Brain arteriovenous malformations (AVMs) are characterized by aberrant vascular remodeling, and are an important cause of hemorrhagic stroke in young adults. The etiology and pathogenesis are unknown and better understanding of the molecular events influencing disease susceptibility and clinical progression is needed to optimize patient care. Clinical studies have shown that brain AVMs can occur de novo, and recur after surgical removal, indicating that brain AVMs undergo dynamic remodeling. Data from our group and other investigators have shown that brain AVM nidus had higher levels of angiogenic factors including VEGF, and MMP-9. VEGF and MMP-9 modulate vascular remodeling by promoting vascular cell proliferation/migration, and by recruiting endothelial progenitor cells. Bone marrow-derived endothelial progenitor cells (EPCs) have been shown to play a critical role in postnatal vasculogenesis and vascular homeostasis. EPCs have been well demonstrated to potently initiate and promote tumor neovascularization. In addition, EPCs have been extensively investigated as a risk biomarker and outcome predictor in cardiovascular diseases. Nothing is known about the number and function of EPCs in patients with brain AVMs. Our general hypothesis is that circulating EPCs are recruited to the brain AVM nidus, which, in turn, mediate pathological vascular remodeling and impact the clinical course of brain AVMs.
In aim 1, we will examine whether EPCs are present and increased in the brain AVM nidus using immunohistochemical analysis in 40 archived paraffin-embedded brain AVM tissues. Middle cerebral arteries from 5 autopsies and surgically resected cerebral cortex from 10 epilepsy patients will be used as control. EPCs will be identified using the stem cell marker CD133 and the endothelial cell marker KDR. Stromal cell-derived factor-1 (SDF-1) is a pleiotropic chemokine which has been demonstrated to play a central role in EPC recruitment. We will use immunohistochemical staining to determine whether SDF-1 is expressed in brain AVM nidus. The primary outcome will be EPC levels and correlation of EPC levels with clinical data including demographics, radiographic features of the brain AVMs. The secondary outcome will be SDF-1 expression, and association of SDF-1 expression with EPC number and clinical data.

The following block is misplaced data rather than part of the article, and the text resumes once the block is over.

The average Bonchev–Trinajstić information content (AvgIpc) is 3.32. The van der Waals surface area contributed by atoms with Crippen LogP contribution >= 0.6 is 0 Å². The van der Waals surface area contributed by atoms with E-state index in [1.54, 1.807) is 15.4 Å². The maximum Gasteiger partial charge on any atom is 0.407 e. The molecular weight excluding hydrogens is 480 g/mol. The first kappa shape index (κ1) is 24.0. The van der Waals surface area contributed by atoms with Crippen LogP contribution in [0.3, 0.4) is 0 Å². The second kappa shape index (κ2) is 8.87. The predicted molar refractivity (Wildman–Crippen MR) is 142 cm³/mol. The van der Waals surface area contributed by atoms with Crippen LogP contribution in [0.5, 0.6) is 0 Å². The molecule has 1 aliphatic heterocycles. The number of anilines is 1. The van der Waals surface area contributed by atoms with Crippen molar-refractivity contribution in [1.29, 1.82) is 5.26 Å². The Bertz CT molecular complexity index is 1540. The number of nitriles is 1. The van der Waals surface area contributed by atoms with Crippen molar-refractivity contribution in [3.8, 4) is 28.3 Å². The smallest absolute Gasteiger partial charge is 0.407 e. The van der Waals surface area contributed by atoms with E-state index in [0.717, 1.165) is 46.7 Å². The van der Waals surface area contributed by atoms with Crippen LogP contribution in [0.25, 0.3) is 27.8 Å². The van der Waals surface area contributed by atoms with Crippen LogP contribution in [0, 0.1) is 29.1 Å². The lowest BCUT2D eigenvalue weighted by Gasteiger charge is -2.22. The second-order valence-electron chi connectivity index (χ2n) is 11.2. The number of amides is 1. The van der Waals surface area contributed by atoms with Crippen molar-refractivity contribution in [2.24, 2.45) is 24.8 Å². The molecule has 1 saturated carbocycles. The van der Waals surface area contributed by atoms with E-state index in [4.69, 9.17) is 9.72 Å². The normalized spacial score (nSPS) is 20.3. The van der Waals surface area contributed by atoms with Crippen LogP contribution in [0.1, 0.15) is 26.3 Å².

In aim 2, we will determine whether the number of circulating EPCs is altered in the peripheral blood of brain AVM patients. We will measure circulating EPC number and plasma VEGF level in the prospective cohorts, which include 40 brain AVM patients, and 40 healthy control subjects. The two study cohorts will be age and gender matched. Patients with embolization, radiosurgery, and hemorrhage will be excluded to avoid possible confounding effects. The level of circulating EPCs will be quantified by flow cytometry in blood obtained preoperatively. EPC function will be determined by colony forming units assay. The primary outcome will be EPC number, function and plasma VEGF level. As a secondary analysis, we will measure plasma SDF-1, MMP-9, and nitric oxide levels because these factors have been shown to impact EPC function and migration.
This study represents an important step in developing a novel paradigm to explain the clinical behavior of brain AVMs. Endothelial progenitor cells (EPCs) could be potentially developed as a risk marker for natural history of brain AVM patients. Identification of EPCs as an operant process in brain AVMs can suggest lines of investigation to develop new treatment modalities.
|Gao, Peng; Chen, Yongmei; Lawton, Michael T et al. (2010) Evidence of endothelial progenitor cells in the human brain and spinal cord arteriovenous malformations. Neurosurgery 67:1029-35|